Take it from someone whose job includes ambushing politicians with uncomfortable questions: you must always watch for the second door.
Seattle City Council candidate Kshama Sawant failed to do that this afternoon, dooming her plan to ask current council members entering their regularly scheduled meeting to sign a pledge to increase the minimum wage.
Sawant and several supporters were waiting, oversized pledge in hand, outside council chambers as the 2 p.m. meeting start time approached, arrived and ticked past.
“Somehow they found another way to go inside,” campaign director Philip Locker breathlessly announced two minutes after 2, adding, “they have a secret door!”
The group then hurried inside to speak during public testimony.
The spectacle capped an unusual election eve event by Sawant, a socialist who is challenging longtime councilmember Richard Conlin.
The media event was billed as a challenge to the council members, as well as Mayor Mike McGinn and his rival, state Sen. Ed Murray. Reporters were invited to come at 1 p.m. and told that McGinn, Murray and at least two council members would respond to the challenge.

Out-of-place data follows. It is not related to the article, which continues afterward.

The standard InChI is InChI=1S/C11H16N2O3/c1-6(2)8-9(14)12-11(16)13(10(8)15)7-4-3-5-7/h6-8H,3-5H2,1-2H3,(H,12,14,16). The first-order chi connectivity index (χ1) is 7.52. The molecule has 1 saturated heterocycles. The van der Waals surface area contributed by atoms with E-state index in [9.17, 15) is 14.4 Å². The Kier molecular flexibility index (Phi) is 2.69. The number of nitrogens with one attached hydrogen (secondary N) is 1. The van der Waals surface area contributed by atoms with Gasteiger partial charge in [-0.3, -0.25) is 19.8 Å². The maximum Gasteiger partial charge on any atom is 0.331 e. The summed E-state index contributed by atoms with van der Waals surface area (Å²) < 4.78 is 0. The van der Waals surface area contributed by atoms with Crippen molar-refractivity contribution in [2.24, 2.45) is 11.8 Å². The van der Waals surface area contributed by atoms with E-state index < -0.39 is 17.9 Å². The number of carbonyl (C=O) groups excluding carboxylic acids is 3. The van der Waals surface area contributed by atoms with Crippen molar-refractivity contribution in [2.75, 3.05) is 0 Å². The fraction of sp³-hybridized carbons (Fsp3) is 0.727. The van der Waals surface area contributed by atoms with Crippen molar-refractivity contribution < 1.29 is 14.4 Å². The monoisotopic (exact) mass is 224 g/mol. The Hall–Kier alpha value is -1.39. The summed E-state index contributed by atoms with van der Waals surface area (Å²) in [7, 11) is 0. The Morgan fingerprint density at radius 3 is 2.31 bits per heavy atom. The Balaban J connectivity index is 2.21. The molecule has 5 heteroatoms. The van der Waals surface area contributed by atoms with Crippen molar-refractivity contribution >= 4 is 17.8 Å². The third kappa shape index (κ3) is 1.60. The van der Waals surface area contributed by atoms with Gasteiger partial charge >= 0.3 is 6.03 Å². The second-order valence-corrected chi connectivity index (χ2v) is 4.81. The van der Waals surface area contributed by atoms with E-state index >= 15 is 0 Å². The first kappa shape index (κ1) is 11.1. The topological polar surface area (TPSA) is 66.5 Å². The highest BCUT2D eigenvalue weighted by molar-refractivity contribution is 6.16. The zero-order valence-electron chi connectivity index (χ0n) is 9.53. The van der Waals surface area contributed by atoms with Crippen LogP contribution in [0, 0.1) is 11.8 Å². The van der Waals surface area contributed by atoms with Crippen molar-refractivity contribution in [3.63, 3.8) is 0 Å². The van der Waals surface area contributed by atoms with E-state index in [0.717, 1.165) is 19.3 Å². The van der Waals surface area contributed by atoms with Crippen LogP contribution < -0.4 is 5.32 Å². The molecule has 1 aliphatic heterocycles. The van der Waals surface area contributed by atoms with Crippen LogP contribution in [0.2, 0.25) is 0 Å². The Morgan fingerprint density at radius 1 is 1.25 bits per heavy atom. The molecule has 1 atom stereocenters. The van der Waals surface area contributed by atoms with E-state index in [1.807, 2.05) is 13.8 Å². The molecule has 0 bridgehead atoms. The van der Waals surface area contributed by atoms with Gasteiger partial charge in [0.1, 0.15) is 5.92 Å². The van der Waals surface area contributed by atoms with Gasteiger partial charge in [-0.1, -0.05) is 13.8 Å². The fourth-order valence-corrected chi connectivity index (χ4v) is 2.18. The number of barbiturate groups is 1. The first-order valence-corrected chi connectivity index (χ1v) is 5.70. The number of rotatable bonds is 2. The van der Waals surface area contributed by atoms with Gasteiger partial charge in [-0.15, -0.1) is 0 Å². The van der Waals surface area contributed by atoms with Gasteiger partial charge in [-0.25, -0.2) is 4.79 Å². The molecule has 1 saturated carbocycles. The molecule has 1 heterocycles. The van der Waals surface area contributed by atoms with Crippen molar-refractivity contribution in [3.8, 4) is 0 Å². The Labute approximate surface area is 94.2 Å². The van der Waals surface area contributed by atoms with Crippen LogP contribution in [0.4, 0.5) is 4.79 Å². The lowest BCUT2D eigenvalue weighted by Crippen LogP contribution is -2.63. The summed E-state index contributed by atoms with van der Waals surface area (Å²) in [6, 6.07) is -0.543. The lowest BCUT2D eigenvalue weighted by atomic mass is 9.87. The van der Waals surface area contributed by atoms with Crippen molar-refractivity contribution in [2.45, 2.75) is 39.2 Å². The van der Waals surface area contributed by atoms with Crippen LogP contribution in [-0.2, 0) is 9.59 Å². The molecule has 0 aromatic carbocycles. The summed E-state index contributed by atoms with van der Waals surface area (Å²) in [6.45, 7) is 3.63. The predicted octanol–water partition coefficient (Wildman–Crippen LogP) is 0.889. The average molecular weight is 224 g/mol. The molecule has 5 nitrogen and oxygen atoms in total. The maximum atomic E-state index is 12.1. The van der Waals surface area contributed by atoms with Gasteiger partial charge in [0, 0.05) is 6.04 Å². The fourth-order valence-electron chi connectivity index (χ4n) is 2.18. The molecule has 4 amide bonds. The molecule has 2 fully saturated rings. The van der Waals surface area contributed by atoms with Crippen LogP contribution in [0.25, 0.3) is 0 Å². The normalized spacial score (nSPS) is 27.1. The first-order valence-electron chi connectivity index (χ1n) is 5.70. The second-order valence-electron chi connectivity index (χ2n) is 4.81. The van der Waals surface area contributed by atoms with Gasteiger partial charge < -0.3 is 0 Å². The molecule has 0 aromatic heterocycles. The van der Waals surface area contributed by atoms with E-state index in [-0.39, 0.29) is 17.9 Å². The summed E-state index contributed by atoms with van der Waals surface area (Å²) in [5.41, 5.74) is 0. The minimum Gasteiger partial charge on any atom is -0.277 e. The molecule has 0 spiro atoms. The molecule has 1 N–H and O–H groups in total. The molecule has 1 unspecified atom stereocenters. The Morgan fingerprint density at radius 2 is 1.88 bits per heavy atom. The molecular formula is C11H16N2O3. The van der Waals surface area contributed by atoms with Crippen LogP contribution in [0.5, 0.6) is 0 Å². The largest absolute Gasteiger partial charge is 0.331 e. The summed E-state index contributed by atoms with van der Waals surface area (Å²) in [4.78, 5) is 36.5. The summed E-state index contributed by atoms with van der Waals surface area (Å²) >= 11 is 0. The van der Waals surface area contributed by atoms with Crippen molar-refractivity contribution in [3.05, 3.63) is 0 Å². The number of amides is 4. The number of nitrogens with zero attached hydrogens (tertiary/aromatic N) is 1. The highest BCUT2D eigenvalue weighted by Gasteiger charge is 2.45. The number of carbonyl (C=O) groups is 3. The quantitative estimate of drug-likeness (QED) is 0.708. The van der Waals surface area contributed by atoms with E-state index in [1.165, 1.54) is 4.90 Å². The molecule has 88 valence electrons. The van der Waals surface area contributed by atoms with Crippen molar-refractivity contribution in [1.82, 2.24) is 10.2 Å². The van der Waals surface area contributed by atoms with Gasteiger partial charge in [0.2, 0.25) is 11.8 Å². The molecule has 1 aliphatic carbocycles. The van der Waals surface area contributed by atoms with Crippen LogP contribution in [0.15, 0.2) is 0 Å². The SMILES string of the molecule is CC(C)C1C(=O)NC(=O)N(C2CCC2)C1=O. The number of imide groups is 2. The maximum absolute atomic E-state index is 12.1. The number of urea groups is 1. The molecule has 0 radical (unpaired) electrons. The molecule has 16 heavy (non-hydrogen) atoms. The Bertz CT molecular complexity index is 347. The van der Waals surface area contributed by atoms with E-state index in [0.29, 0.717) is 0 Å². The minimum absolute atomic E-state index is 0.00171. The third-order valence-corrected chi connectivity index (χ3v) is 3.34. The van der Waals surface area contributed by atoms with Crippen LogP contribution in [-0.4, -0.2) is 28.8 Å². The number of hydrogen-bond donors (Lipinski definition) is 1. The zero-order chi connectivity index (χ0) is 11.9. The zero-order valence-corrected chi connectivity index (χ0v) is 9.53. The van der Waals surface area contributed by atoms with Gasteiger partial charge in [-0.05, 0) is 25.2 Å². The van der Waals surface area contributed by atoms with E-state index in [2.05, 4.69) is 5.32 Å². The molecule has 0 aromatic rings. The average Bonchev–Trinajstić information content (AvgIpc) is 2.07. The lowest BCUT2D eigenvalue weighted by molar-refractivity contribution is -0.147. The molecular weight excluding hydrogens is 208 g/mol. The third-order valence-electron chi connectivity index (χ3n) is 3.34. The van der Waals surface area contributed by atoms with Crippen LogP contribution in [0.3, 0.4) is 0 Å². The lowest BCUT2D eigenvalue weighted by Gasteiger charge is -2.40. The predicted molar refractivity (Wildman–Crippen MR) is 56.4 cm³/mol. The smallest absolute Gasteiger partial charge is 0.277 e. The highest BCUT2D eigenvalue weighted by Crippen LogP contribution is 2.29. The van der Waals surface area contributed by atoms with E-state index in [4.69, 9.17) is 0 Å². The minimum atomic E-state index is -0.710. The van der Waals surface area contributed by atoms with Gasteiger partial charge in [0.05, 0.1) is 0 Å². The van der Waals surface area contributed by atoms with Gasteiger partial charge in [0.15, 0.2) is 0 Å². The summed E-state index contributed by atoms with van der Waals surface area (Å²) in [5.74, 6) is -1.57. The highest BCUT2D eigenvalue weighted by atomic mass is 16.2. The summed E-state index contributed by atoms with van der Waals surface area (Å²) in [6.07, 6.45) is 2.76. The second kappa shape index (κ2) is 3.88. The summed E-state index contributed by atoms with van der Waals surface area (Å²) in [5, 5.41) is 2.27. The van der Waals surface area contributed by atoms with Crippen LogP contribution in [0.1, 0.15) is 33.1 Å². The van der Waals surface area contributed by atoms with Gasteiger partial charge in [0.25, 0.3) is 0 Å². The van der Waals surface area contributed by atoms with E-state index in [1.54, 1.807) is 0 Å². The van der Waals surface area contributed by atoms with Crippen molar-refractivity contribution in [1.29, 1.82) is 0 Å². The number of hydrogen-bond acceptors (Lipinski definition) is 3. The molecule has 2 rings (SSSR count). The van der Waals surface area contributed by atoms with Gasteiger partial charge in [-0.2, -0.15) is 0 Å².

Only one reporter showed up (me). The event did not start until after 1:30 p.m. I was told that we were waiting for a KIRO-TV reporter, and later told that she couldn’t make it, after all.
Sawant spoke briefly (“the city is abuzz with the demand for $15 an hour,” she said), following three supporters. Then they waited for the council members who never came.
McGinn and Murray didn’t come, either.
Emails to spokesmen for both campaigns, asking about the promised “response” to the challenge, yielded only affirmations of previously stated positions.
“The mayor has previously said that he supports raising the minimum wage and looks forward working with the city council to do so,” wrote McGinn spokesman Aaron Pickus.
“Ed continues to stand by that commitment (to work to increase the minimum wage),” wrote Murray spokesman Sandeep Kaushik.